It is an object of the present invention to provide a method for making a cold water soluble black tea product from a whole black tea infusion.
In a first aspect the invention can be said in broad terms to relate to a method for making a cold water soluble black tea extract, the method comprising the steps of (a) extracting tea solids from black tea leaves using an extraction liquid to provide a whole tea extract; (b) oxidising said whole tea extract under superatmospheric pressure and at a temperature above 60° C. to provide a cold water soluble liquor; (c) cooling said cold water soluble liquor to precipitate any residual cold water insoluble material; and (d) separating said residual cold water insoluble material from said cold water soluble liquor to give the cold water soluble black tea extract.
In a second aspect the invention can be said in broad terms to relate to a method for making a cold water soluble black tea powder, the method comprising the steps of (a) extracting tea solids from black tea leaves using an extraction liquid to provide a whole tea extract; (b) oxidising said whole tea extract under superatmospheric pressure and at a temperature above 60° C. to provide a cold water soluble liquor; (c) cooling said cold water soluble liquor to precipitate any residual cold water insoluble material; (d) separating said residual cold water insoluble material from said cold water soluble liquor to give the cold water soluble black tea extract; and (e) drying the cold water soluble black tea extract to form the cold water soluble black tea powder.
Preferably the oxygen transfer rate is between 8 and 50 hr−1, more preferably between 15 and 35 hr−1. The oxygen can be provided as a component of air.
Beverages made from these tea powders have good clarity and favourable flavour and colour.
“Tea” for the purposes of the present invention means leaf material from Camellia sinensis var. sinensis or Camellia sinensis var. assamica. “Tea” is also intended to include the product of blending two or more of any of these teas.
For the avoidance of doubt the word “comprising” is intended to mean including but not necessarily “consisting of” or “composed of”. In other words the listed steps or options need not be exhaustive.
Except in the operating and comparative examples, or where otherwise explicitly indicated, all numbers in this description indicating amounts or concentrations of material ought to be understood as modified by the word “about”.
The invention relates to a method for making a cold water soluble black tea extract or powder. The method involves extracting tea solids from black tea leaves using an extraction liquid to provide a whole tea extract and oxidising the whole tea extract, as opposed to solely the insoluble cream fraction or the soluble decreamed fraction, under superatmospheric pressure and at a temperature above 60° C. This gives a cold water soluble liquor. Further method steps involve cooling the cold water soluble liquor to precipitate any residual cold water insoluble material, and separating the residual cold water insoluble material from the cold water soluble liquor to give the cold water soluble black tea extract.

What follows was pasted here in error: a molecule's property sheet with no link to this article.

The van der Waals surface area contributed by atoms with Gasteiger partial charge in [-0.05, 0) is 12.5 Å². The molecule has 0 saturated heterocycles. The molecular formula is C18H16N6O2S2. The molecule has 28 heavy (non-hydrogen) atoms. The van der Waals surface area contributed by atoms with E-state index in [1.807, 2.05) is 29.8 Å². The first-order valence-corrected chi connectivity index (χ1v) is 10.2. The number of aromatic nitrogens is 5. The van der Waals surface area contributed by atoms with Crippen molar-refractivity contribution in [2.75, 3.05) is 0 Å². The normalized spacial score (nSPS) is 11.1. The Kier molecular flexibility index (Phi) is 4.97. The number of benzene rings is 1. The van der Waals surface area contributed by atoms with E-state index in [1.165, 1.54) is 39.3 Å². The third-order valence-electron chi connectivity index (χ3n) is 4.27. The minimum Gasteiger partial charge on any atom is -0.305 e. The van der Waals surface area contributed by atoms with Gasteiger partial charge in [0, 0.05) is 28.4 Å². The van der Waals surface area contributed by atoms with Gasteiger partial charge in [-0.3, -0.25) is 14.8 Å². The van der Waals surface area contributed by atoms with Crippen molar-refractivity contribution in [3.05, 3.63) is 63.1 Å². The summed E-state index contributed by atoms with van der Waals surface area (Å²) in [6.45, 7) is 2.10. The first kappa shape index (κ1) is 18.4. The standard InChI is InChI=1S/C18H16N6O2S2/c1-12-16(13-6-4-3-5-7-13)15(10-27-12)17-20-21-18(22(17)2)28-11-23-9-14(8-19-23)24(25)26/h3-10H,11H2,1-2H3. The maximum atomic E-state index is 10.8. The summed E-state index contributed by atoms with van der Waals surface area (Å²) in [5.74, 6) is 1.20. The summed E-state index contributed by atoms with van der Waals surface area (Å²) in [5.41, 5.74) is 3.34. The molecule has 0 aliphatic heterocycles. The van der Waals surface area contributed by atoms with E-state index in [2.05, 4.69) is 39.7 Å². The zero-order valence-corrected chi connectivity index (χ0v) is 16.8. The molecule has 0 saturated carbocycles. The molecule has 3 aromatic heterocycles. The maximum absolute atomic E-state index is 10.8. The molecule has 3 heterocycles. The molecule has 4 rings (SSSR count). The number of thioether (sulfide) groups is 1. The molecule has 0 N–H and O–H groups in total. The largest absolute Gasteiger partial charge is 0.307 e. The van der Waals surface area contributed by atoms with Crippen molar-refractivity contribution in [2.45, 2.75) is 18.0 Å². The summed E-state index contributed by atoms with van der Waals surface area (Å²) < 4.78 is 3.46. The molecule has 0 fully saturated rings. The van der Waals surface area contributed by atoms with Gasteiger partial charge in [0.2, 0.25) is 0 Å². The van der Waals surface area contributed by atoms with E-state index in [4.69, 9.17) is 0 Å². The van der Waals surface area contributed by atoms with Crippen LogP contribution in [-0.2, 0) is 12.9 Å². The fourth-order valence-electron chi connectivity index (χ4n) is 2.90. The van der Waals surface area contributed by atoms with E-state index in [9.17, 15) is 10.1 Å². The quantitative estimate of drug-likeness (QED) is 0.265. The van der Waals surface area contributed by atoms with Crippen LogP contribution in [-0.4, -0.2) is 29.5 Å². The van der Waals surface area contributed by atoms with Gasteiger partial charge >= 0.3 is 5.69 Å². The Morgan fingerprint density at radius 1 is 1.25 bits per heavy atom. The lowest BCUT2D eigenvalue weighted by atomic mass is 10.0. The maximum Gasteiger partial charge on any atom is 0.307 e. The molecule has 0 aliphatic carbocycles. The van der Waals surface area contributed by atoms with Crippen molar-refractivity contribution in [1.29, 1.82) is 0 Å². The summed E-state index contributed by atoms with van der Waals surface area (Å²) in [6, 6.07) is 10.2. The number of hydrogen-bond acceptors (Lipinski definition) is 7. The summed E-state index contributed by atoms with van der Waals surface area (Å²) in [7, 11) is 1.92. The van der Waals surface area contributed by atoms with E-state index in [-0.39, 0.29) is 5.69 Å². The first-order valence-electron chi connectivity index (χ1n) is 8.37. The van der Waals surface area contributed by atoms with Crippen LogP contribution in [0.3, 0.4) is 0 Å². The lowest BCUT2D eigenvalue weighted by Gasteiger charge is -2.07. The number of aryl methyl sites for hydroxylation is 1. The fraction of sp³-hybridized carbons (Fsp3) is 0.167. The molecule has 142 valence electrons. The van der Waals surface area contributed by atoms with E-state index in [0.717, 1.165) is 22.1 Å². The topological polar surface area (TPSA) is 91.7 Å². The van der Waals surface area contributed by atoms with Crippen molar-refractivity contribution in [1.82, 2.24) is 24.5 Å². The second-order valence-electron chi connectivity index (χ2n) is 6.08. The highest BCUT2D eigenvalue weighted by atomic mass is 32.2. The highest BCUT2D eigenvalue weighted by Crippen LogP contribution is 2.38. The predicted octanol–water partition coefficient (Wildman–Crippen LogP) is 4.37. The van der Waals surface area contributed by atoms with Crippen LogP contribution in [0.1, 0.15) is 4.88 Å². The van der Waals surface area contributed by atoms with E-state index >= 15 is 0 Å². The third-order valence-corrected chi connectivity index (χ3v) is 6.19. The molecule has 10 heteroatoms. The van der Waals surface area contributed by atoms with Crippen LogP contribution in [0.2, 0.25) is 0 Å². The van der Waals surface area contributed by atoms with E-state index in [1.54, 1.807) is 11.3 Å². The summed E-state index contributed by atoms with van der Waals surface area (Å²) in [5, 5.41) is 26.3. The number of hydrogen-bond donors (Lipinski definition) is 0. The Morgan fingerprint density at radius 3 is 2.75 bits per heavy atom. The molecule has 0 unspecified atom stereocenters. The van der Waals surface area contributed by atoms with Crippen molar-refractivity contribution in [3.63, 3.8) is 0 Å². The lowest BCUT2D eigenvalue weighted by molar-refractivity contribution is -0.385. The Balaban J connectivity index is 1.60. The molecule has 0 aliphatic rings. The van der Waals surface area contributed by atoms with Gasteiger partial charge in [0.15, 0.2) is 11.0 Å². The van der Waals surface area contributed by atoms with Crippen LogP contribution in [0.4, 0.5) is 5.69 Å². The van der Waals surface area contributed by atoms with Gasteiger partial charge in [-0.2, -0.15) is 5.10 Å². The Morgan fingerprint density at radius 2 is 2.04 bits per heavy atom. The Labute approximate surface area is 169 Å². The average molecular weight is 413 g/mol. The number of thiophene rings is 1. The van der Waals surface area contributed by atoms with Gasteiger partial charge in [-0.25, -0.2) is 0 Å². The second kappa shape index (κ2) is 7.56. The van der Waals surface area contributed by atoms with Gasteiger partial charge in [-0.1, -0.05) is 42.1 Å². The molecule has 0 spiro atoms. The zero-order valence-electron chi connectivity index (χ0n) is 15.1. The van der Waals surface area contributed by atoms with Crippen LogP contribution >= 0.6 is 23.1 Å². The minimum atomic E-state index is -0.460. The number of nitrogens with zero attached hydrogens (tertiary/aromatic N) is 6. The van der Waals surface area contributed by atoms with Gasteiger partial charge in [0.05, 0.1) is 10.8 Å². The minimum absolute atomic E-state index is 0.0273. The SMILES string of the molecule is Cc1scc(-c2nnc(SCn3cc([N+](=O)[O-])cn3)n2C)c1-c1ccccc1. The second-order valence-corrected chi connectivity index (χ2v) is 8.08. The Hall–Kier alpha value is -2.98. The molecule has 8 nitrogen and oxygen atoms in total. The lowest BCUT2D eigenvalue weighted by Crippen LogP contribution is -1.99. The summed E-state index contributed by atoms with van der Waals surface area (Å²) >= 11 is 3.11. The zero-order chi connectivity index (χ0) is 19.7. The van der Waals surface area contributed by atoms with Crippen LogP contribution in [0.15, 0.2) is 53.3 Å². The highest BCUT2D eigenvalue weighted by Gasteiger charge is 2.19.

The inventors have found that the temperature and pressure are preferably those at which distilled water would have at equilibrium a maximum capacity for dissolved oxygen of at least 0.5 grams per liter. It is also preferred the oxygen transfer rate is such that the tea solids are oxidised in the absence of a catalyst or any pH modification step.
It will be appreciated by those skilled in the art that, at the temperatures indicated above, the cold water insoluble tea solids will be generally soluble, such that where the method is applied to an aqueous extract prepared from black tea leaves, the aqueous mixture will be substantially a solution. The aqueous mixture will conveniently be an aqueous whole black tea extract, comprising cold water soluble tea materials as well as the insoluble materials.
The maximum obtainable concentration of dissolved oxygen in distilled water under given conditions of temperature and pressure can be readily determined by reference to standard texts. Thus Perry's Chemical Engineering Handbook (Perry & Green 1984, Sixth Edition p.3 103, McGraw Hill) gives the values for maximum solubility of oxygen in water at elevated pressure for temperatures up to 100° C. For temperatures in excess of 100° C., reference may be made to the paper by Pray et al., (1952 Industrial and Engineering Chemistry 44, 1146-1151). The maximum dissolved oxygen concentration obtainable at equilibrium under the same conditions in aqueous mixtures comprising cold water insoluble tea solids (such as are the subject of the process of the present invention) may vary somewhat from those values obtainable in distilled water. In particular the presence of other solutes in the aqueous phase, competing with oxygen molecules for hydration by water molecules, will tend to decrease the solubility of oxygen in the aqueous phase. However, this is unlikely to cause a large reduction in oxygen solubility in the conditions of interest. The actual concentration of dissolved oxygen in the aqueous mixture cannot readily be determined—under the conditions of the process, standard methods of determining oxygen concentration (e.g. by the use of an oxygen electrode) are not feasible.